Many women notice distinct changes in their skin and hair as they transition through the falling estrogen levels of menopause. Reduced estrogen causes oil glands in the skin to shrink, resulting in drier skin and hair. Another menopause complaint for many women is vaginal dryness (aka vaginal atrophy), which can lead to painful intercourse. Lubricants and moisturizers are the first treatments recommended for this seldom-discussed and under-diagnosed condition.4 Marshmallow’s cooling and moistening properties make it an ideal ally for older women living with drier body parts.
Dry skin affects many people because of advanced age, living in cold or dry climates, overexposure to water, wind and sun, indoor heating, and the use of harsh detergents and soaps. For me, the seasonal transition from autumn to winter is the driest time of year for my skin: my legs and arms itch, my facial skin feels tight and my lips become chapped.
In Dina Falconi’s book, Earthly Bodies & Heavenly Hair: Natural and Healthy Personal Care for Every Body, marshmallow is recommended for a long list of homemade moistening body care products:
I try to make most of my own body care products to avoid the many synthetic chemicals used in commercially made ones. One of the easiest items to make is lip balm, and is a great way to explore a variety of demulcent herbs, essential oils for flavor and healing, and different carrier oils and butters. Unique lip balms also make great gifts, especially in the winter months.
First, you will need to infuse dried marshmallow root and calendula into your preferred carrier oils. You can combine the two into one oil infusion but I generally prefer to infuse each herb separately. Mountain Rose Herbs offers step-by-step directions. I use the quick method.
Have lip balm containers cleaned and ready for pouring. I prefer small tins and small apothecary jars to plastic lip balm tubes. If you prefer tubes and plan to make a large number of lip balms, you may want to invest in a tube filling kit to make filling easier.
In a double boiler set-up over medium low heat, add coconut oil and butter and melt to liquid. Add infused oils and beeswax, and heat until completely melted. Remove from heat and pour into a lipped container that makes pouring easy. Pour into containers and allow to cool and harden. Place lids on, label and store in a cool, dark place. To avoid a melted mess, remember to keep your balm away from heat.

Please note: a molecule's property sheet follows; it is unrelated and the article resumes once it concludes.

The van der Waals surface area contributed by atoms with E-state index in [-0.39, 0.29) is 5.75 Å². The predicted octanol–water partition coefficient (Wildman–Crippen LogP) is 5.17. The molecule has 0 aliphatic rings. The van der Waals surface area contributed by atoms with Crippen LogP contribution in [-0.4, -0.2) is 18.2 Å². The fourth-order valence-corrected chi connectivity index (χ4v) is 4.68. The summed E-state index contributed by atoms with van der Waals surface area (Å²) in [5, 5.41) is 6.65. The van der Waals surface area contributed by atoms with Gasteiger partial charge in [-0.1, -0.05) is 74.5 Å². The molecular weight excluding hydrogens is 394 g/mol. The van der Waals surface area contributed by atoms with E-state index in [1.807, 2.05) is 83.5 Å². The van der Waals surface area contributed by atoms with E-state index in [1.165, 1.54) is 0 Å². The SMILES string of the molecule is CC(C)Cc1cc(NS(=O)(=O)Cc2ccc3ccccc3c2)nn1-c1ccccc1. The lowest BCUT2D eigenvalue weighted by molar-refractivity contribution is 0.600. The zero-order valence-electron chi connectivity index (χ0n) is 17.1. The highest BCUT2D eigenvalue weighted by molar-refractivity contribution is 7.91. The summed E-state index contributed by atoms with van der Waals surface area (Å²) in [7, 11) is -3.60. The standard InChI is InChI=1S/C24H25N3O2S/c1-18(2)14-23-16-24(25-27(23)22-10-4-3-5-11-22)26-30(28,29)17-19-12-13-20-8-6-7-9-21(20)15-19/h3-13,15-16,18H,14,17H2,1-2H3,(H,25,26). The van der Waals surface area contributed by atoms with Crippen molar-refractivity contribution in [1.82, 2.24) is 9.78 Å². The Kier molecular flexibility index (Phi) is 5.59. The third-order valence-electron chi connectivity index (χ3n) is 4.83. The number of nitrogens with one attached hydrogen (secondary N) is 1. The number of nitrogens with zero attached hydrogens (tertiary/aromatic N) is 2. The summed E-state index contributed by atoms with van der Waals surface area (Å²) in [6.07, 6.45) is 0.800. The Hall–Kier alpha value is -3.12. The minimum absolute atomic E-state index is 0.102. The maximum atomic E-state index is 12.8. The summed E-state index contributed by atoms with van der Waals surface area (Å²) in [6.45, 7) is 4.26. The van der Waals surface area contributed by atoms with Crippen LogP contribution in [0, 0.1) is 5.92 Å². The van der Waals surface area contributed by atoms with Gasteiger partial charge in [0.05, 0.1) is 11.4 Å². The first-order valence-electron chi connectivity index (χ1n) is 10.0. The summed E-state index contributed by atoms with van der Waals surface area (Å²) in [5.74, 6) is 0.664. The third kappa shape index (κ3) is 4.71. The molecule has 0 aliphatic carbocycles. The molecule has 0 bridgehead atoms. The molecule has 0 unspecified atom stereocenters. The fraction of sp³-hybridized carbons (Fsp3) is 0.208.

1. “Short-Course Administration of a Traditional Herbal ...” Accessed October 16, 2019. http://ajp.mums.ac.ir/article_11678_6a8b00248234cdbbc0a31e4de77b1ccd.pdf.
2. Hoffmann, David. Herbs for Healthy Aging: Natural Prescriptions for Vibrant Health. Rochester, VT: Healing Arts Press, 2014.
3. “Medicinal Plants Used in Treatment of Inflammatory Skin ...” Accessed October 17, 2019. https://www.ncbi.nlm.nih.gov/pmc/articles/PMC3834722/.
4. Alvisi, Stefania, Gava, Giulia, Isabella, Giacomelli, Giulia, et al. “Vaginal Health in Menopausal Women.” MDPI. Multidisciplinary Digital Publishing Institute, September 20, 2019. https://www.mdpi.com/1648-9144/55/10/615.
Sue Kusch, a former community college instructor and academic advisor, incorporates her experiential wisdom, expertise and science-based research garnered from her three decades of growing vegetables, fruit and herbs into her educational writing about plants and how people use them. In addition to her BA in Social Sciences and Masters in Education, she completed the Master Gardener training in 2011 and two permaculture courses in 2001 and 2014. She has studied medicinal and nutritional uses of herbs, including studies at Herbmentor and East West School of Planetary Herbology, since 1997. An avid reader, lover of historical and folkloric information, and a promising storyteller, Sue writes about the intersection of plants and people.